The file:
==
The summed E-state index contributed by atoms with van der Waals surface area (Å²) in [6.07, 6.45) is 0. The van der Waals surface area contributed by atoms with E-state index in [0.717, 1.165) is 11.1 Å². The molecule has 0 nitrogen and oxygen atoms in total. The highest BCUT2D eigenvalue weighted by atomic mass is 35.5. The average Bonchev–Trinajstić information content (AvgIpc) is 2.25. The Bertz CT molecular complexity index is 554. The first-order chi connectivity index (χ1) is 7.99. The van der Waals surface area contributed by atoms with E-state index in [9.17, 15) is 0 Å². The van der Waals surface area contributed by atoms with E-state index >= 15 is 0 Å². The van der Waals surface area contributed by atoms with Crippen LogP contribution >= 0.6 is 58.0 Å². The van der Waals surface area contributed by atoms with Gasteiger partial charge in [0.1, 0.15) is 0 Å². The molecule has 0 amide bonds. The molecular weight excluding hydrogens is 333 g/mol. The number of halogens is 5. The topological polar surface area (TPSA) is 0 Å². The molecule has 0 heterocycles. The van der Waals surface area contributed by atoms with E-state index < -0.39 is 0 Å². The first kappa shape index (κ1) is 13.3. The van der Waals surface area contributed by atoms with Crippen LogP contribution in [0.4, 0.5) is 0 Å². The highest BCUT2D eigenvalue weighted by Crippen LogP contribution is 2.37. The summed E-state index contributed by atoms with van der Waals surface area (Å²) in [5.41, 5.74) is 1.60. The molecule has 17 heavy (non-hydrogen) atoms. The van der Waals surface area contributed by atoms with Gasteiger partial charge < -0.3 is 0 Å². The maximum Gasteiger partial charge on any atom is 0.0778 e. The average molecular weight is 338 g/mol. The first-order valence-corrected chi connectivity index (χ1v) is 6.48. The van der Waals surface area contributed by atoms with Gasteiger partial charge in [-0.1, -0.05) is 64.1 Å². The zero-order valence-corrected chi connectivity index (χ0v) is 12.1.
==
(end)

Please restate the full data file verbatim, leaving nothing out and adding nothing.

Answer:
The summed E-state index contributed by atoms with van der Waals surface area (Å²) in [6.07, 6.45) is 0. The van der Waals surface area contributed by atoms with E-state index in [0.717, 1.165) is 11.1 Å². The molecule has 0 nitrogen and oxygen atoms in total. The highest BCUT2D eigenvalue weighted by atomic mass is 35.5. The average Bonchev–Trinajstić information content (AvgIpc) is 2.25. The Bertz CT molecular complexity index is 554. The first-order chi connectivity index (χ1) is 7.99. The van der Waals surface area contributed by atoms with E-state index in [9.17, 15) is 0 Å². The van der Waals surface area contributed by atoms with E-state index >= 15 is 0 Å². The van der Waals surface area contributed by atoms with Crippen LogP contribution >= 0.6 is 58.0 Å². The van der Waals surface area contributed by atoms with Gasteiger partial charge in [0.1, 0.15) is 0 Å². The molecule has 0 amide bonds. The molecular weight excluding hydrogens is 333 g/mol. The number of halogens is 5. The topological polar surface area (TPSA) is 0 Å². The molecule has 0 heterocycles. The van der Waals surface area contributed by atoms with E-state index < -0.39 is 0 Å². The first kappa shape index (κ1) is 13.3. The van der Waals surface area contributed by atoms with Crippen LogP contribution in [0.4, 0.5) is 0 Å². The highest BCUT2D eigenvalue weighted by Crippen LogP contribution is 2.37. The summed E-state index contributed by atoms with van der Waals surface area (Å²) in [5.41, 5.74) is 1.60. The molecule has 17 heavy (non-hydrogen) atoms. The van der Waals surface area contributed by atoms with Gasteiger partial charge < -0.3 is 0 Å². The maximum Gasteiger partial charge on any atom is 0.0778 e. The average molecular weight is 338 g/mol. The first-order valence-corrected chi connectivity index (χ1v) is 6.48. The van der Waals surface area contributed by atoms with Gasteiger partial charge in [-0.1, -0.05) is 64.1 Å². The zero-order valence-corrected chi connectivity index (χ0v) is 12.1.